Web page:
QCOSTARICA – It finally happened, Uber representatives and officials of the Ministry of Transport (MOPT) met on Tuesday. But nothing changed.
In fact the MOPT used the meeting to remind Uber that the service they are providing, that began on August 21, is illegal.
The meeting, at the request of the company, was an attempt to reach some type of agreement with the government. MOPT officials had cancelled an earlier meeting that was to be held in August.
“They really did not offer anything new, the only difference is that will all the media attention surrounding the issue that they did so in our face,” said the director of the Public Transpor Council (Consejo de Transporte Público – CTP), Mario Zárate.
Attending the meeting was also the deputy minister of Transport, Sebastian Urbina and Uber’s general manager in Costa Rica, Humberto Pacheco.
“Basically they (Uber) apologized for starting operation without notifying authorities … after that they explained in a detailed way the elements of fact and law that they believe gives them the possibility of operate in the country,” added the director of CTP.
“While we understand that the technology used by Uber could be a great tool in terms of improvement of the transport service, the truth of the matter is that right now the system, in the way that it targets the operation, is absolutely illegal,” Zarate said.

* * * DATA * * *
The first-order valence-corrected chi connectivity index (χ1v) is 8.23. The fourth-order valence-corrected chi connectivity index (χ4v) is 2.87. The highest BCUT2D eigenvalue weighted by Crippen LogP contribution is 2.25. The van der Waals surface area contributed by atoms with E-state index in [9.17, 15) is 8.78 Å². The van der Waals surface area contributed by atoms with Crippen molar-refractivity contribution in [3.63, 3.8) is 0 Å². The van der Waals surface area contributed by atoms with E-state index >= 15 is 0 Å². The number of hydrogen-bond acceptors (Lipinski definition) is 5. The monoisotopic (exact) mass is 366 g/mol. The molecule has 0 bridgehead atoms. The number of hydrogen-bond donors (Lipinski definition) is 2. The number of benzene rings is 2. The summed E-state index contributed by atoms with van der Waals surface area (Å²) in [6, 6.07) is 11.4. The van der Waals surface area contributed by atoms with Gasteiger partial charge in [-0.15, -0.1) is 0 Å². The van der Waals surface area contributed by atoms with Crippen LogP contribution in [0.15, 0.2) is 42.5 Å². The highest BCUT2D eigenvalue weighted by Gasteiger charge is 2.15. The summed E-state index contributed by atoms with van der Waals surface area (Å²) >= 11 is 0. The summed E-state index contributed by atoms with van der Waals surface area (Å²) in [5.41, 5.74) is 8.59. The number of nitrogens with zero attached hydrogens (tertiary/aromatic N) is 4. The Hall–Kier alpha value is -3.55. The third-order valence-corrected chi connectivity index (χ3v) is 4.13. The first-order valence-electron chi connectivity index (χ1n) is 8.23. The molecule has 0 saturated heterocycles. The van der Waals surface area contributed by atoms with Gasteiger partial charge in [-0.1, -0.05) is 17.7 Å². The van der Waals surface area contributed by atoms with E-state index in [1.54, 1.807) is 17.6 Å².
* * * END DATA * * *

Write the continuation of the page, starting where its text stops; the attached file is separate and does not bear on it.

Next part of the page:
Zarate was the only one to address the press after the meeting, Pacheco and Urbina decided to stay quiet.
Later, Pacheco said that there is hope of a continued “positive and constructive” dialogue.
Avoiding providing details on the number of Uber drivers fined, the director of the Policia de Transito (traffic police), Mario Caldero, explained that there is no separate record of how many fines have been issued to Uber and illegal cabs (piratas in Spanish).
The police chief said that a total of 4,260 people have been fined for providing illegal transport between January and July of this year.
Calderon added that the illegal transportof persons is governed by Article 145 of the Traffic Act (Ley de Tránsito), and all fines are made without differentiation of who or how the service is provided.